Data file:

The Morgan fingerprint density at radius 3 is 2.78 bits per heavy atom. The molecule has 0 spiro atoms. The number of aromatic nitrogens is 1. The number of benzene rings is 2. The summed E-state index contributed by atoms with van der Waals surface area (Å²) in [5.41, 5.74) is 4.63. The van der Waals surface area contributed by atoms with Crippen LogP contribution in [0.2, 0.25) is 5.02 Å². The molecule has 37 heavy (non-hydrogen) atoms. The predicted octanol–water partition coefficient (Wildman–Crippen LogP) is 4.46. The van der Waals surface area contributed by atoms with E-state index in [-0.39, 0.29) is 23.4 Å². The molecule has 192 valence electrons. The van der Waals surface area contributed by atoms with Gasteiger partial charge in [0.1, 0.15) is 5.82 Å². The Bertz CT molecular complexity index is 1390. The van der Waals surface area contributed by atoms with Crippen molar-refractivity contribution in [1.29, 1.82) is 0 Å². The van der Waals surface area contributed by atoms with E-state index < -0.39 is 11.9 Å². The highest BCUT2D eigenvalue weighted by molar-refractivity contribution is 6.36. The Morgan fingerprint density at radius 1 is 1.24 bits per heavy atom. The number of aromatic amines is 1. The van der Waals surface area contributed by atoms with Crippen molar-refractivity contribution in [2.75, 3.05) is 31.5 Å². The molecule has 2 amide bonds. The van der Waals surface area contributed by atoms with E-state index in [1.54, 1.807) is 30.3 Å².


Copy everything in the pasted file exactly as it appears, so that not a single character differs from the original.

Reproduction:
The Morgan fingerprint density at radius 3 is 2.78 bits per heavy atom. The molecule has 0 spiro atoms. The number of aromatic nitrogens is 1. The number of benzene rings is 2. The summed E-state index contributed by atoms with van der Waals surface area (Å²) in [5.41, 5.74) is 4.63. The van der Waals surface area contributed by atoms with Crippen LogP contribution in [0.2, 0.25) is 5.02 Å². The molecule has 37 heavy (non-hydrogen) atoms. The predicted octanol–water partition coefficient (Wildman–Crippen LogP) is 4.46. The van der Waals surface area contributed by atoms with E-state index in [-0.39, 0.29) is 23.4 Å². The molecule has 192 valence electrons. The van der Waals surface area contributed by atoms with Gasteiger partial charge in [0.1, 0.15) is 5.82 Å². The Bertz CT molecular complexity index is 1390. The van der Waals surface area contributed by atoms with Crippen molar-refractivity contribution in [1.29, 1.82) is 0 Å². The van der Waals surface area contributed by atoms with E-state index < -0.39 is 11.9 Å². The highest BCUT2D eigenvalue weighted by molar-refractivity contribution is 6.36. The Morgan fingerprint density at radius 1 is 1.24 bits per heavy atom. The number of aromatic amines is 1. The van der Waals surface area contributed by atoms with Crippen molar-refractivity contribution in [2.75, 3.05) is 31.5 Å². The molecule has 2 amide bonds. The van der Waals surface area contributed by atoms with E-state index in [1.54, 1.807) is 30.3 Å².